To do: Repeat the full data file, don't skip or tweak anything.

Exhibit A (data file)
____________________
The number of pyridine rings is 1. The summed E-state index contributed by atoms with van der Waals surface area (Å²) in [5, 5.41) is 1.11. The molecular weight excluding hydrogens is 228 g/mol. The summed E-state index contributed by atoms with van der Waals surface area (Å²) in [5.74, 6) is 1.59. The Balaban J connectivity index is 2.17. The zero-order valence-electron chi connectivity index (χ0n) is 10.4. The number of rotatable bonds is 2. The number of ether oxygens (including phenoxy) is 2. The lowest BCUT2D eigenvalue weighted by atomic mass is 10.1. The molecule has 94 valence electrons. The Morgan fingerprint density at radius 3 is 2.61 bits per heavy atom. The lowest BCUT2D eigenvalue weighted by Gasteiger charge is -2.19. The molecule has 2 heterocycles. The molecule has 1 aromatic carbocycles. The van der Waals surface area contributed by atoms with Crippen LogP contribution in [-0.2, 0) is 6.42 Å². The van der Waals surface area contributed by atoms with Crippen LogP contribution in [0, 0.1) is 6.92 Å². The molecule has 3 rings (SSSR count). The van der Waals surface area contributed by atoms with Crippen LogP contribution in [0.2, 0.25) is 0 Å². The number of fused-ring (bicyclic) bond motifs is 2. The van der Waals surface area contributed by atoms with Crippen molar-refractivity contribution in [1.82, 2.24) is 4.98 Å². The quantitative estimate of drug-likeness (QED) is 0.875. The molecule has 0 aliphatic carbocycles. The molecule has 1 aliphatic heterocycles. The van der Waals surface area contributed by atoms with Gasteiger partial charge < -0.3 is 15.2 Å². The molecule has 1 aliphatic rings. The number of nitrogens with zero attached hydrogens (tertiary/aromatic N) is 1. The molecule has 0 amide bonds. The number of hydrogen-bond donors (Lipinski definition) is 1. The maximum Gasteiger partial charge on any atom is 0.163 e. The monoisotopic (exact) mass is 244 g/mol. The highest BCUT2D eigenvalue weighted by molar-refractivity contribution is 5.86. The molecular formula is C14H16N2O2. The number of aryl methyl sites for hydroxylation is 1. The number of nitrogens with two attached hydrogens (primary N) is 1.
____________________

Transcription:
The number of pyridine rings is 1. The summed E-state index contributed by atoms with van der Waals surface area (Å²) in [5, 5.41) is 1.11. The molecular weight excluding hydrogens is 228 g/mol. The summed E-state index contributed by atoms with van der Waals surface area (Å²) in [5.74, 6) is 1.59. The Balaban J connectivity index is 2.17. The zero-order valence-electron chi connectivity index (χ0n) is 10.4. The number of rotatable bonds is 2. The number of ether oxygens (including phenoxy) is 2. The lowest BCUT2D eigenvalue weighted by atomic mass is 10.1. The molecule has 94 valence electrons. The Morgan fingerprint density at radius 3 is 2.61 bits per heavy atom. The lowest BCUT2D eigenvalue weighted by Gasteiger charge is -2.19. The molecule has 2 heterocycles. The molecule has 1 aromatic carbocycles. The van der Waals surface area contributed by atoms with Crippen LogP contribution in [-0.2, 0) is 6.42 Å². The van der Waals surface area contributed by atoms with Crippen LogP contribution in [0, 0.1) is 6.92 Å². The molecule has 3 rings (SSSR count). The van der Waals surface area contributed by atoms with Crippen LogP contribution in [0.2, 0.25) is 0 Å². The number of fused-ring (bicyclic) bond motifs is 2. The van der Waals surface area contributed by atoms with Crippen molar-refractivity contribution in [1.82, 2.24) is 4.98 Å². The quantitative estimate of drug-likeness (QED) is 0.875. The molecule has 0 aliphatic carbocycles. The molecule has 1 aliphatic heterocycles. The van der Waals surface area contributed by atoms with Gasteiger partial charge < -0.3 is 15.2 Å². The molecule has 1 aliphatic rings. The number of nitrogens with zero attached hydrogens (tertiary/aromatic N) is 1. The molecule has 0 amide bonds. The number of hydrogen-bond donors (Lipinski definition) is 1. The maximum Gasteiger partial charge on any atom is 0.163 e. The monoisotopic (exact) mass is 244 g/mol. The highest BCUT2D eigenvalue weighted by molar-refractivity contribution is 5.86. The molecular formula is C14H16N2O2. The number of aryl methyl sites for hydroxylation is 1. The number of nitrogens with two attached hydrogens (primary N) is 1.